Social Security provides a strong foundation of retirement income, is the most important source of life insurance for families with young children, as well as disability insurance for all of us, lessens the squeeze on extended families, reduces inequality, and keeps tens of millions of Americans out of poverty. Today is the time to build on the legacy started in 1935 and expand Social Security.
Our organization, Social Security Works, and the Strengthen Social Security Coalition that we co-chair are celebrating Social Security's birthday by releasing a series of reports illustrating the critical importance of Social Security for Americans in all fifty states, the District of Columbia, Puerto Rico and four territories. (Twelve of the reports are released in Spanish as well as English.) Here are just a few of the striking facts from the reports:
• Social Security provided benefits to 57,978,610 Americans in 2013, 1 in 5 (18.3 percent) US residents - including retirees, people with disabilities, young children whose parents are deceased or disabled, widow(er)s and spouses.
• Americans received Social Security benefits totaling $812 billion in 2013, roughly six percent of their personal income.
• Without Social Security, the elderly poverty rate would have increased from 1 in 11 (8.9 percent) to 4 in 9 (44.1 percent).
In addition to the numerical data, our state reports include another compelling feature: The personal stories of Americans from around the country, for whom Social Security has been vital.
Gus from Wisconsin, a decorated Vietnam veteran, severely injured his spine in a car crash. Thankfully, Social Security Disability Insurance was there to support him. "To put it quite simply," says Gus, "SSDI was a life saver." And Social Security is also there for over nine million other veterans, 1 in 4, who receive benefits today and millions more in the future.
Ruby from Arizona, a mother of five, relied on Social Security Survivors Benefits to undergird her income after her husband was killed in a hunting accident. "I don't know what I would have done without Social Security," she says.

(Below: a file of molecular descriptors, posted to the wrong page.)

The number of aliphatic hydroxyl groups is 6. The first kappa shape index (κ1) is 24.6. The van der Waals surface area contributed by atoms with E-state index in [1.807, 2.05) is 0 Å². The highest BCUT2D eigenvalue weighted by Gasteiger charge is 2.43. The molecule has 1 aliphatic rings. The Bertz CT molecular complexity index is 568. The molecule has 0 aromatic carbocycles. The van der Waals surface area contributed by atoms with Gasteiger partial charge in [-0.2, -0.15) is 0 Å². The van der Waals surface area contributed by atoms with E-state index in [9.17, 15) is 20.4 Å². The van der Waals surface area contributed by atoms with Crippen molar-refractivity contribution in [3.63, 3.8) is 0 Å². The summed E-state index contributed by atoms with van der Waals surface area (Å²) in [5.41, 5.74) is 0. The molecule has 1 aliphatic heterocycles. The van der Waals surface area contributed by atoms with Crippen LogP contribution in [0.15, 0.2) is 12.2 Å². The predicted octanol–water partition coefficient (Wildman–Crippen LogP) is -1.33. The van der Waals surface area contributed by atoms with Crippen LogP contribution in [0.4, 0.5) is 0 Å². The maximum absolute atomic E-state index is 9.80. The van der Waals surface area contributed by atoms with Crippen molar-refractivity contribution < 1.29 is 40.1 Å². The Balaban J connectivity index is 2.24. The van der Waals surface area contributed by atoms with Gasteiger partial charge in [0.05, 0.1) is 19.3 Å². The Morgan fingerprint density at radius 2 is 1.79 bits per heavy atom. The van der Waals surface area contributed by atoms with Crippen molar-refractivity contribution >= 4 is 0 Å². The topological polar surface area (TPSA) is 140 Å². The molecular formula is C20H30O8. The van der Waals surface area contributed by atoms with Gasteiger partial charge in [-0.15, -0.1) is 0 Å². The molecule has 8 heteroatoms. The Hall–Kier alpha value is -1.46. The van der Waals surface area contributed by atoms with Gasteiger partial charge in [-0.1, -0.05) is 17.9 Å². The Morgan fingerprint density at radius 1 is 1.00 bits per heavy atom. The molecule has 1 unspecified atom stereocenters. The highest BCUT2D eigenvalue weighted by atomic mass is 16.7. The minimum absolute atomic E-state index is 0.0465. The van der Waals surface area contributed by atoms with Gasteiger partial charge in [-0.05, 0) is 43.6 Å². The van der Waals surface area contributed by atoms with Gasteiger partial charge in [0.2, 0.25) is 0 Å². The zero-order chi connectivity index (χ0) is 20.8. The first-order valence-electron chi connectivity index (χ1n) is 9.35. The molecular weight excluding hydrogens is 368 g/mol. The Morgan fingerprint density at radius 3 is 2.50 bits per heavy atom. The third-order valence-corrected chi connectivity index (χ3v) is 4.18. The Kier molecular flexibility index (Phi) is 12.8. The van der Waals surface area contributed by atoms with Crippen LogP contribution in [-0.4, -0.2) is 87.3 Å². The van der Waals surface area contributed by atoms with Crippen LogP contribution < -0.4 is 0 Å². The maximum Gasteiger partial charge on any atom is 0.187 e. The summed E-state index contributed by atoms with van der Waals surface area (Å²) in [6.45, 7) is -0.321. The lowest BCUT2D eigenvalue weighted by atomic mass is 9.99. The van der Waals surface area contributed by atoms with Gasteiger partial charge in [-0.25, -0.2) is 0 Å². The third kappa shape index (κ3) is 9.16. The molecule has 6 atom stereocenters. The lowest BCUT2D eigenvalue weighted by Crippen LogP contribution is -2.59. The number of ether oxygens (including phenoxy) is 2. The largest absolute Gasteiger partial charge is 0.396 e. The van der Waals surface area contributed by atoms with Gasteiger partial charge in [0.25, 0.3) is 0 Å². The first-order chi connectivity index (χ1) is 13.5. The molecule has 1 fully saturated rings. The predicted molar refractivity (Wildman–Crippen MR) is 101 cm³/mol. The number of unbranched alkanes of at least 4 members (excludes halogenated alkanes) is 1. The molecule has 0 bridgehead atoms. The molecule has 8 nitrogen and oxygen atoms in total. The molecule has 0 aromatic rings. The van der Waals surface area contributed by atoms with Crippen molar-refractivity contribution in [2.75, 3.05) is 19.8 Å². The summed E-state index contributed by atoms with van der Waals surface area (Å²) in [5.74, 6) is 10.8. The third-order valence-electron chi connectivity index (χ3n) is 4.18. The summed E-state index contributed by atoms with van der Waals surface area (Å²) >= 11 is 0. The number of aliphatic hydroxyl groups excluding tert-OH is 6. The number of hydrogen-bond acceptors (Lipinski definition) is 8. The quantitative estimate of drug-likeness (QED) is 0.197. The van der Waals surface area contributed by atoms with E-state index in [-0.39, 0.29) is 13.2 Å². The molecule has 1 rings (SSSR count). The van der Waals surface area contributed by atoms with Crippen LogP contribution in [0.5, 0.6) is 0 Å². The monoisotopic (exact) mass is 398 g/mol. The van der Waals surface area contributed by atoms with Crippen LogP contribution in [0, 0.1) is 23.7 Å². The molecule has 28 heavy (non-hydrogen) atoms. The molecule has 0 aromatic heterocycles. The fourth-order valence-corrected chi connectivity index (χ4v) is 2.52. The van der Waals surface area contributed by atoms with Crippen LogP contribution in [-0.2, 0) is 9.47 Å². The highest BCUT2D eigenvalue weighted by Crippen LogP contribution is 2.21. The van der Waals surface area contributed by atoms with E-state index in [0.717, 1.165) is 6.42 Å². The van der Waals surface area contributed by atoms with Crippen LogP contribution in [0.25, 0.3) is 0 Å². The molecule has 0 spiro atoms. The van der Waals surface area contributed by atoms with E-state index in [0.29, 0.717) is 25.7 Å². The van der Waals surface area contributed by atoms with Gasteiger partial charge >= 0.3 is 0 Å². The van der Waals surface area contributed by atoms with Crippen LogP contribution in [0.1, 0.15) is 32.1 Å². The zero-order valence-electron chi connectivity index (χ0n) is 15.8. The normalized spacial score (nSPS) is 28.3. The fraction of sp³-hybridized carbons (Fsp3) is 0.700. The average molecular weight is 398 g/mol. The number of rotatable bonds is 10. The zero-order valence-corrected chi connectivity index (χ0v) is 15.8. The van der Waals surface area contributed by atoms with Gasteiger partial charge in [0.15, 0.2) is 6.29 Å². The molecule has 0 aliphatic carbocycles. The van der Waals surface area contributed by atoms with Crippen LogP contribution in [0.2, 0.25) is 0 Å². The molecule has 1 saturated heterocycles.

Susie from North Dakota worked hard all her life, starting as a waitress at the age of 14 and continuing in her family's shoe store. Now that she is a 68-year-old widow and retiree, she relies on her $700 a month Social Security check. Susie says that if her Social Security was cut, she would have to cut her food budget.
Why are we fighting to protect and expand our Social Security system? For Gus, Ruby, Susie, and millions of Americans like them who rely on their Social Security benefits for food, medicine, and rent. For our children and grandchildren, our neighbors and communities. As healthcare costs rise while private-sector defined benefit pensions rapidly become extinct, Social Security is more important than ever. But the average Social Security benefit is modest at $14,006 a year. This is well-below what our nation, the richest on Earth, can afford and should provide those who have worked hard throughout their lives to build our economy and provide care and sustenance to their children, grandchildren and severely ill or disabled family and friends.
Two-thirds of today's working Americans are headed towards retirement years in which they will be unable to maintain their standard of living. Yearly benefits averaging just $14,006 are well-below what will be needed to address their and the nation's retirement income crisis.
That's why now is the time to expand our Social Security system. The majority of the House Democratic caucus supports expanding the program, as do Senators from around the country - from Mark Begich of Alaska to Elizabeth Warren of Massachusetts.
Our expansion proposal, the All Generations Plan, would, among other expansions, increase Social Security benefits by 10% for all beneficiaries, enact a more generous cost of living adjustment, and provide a minimum benefit of 125% of poverty. These steps would ensure that Social Security is even stronger and more important in the future. It would ensure that we are passing forward this treasured legacy left to all of us by those who came before.
Upon signing Social Security into law, President Roosevelt stated "This law represents a cornerstone in a structure which is being built but is by no means completed." Let us heed Roosevelt's wise words. It's time to place the next bricks on that cornerstone. Let's work to make sure that next year, as we celebrate the program's 80th birthday, we all, working together, give our nation's working families the gift of expansion.
Link to original article from The Huffington Post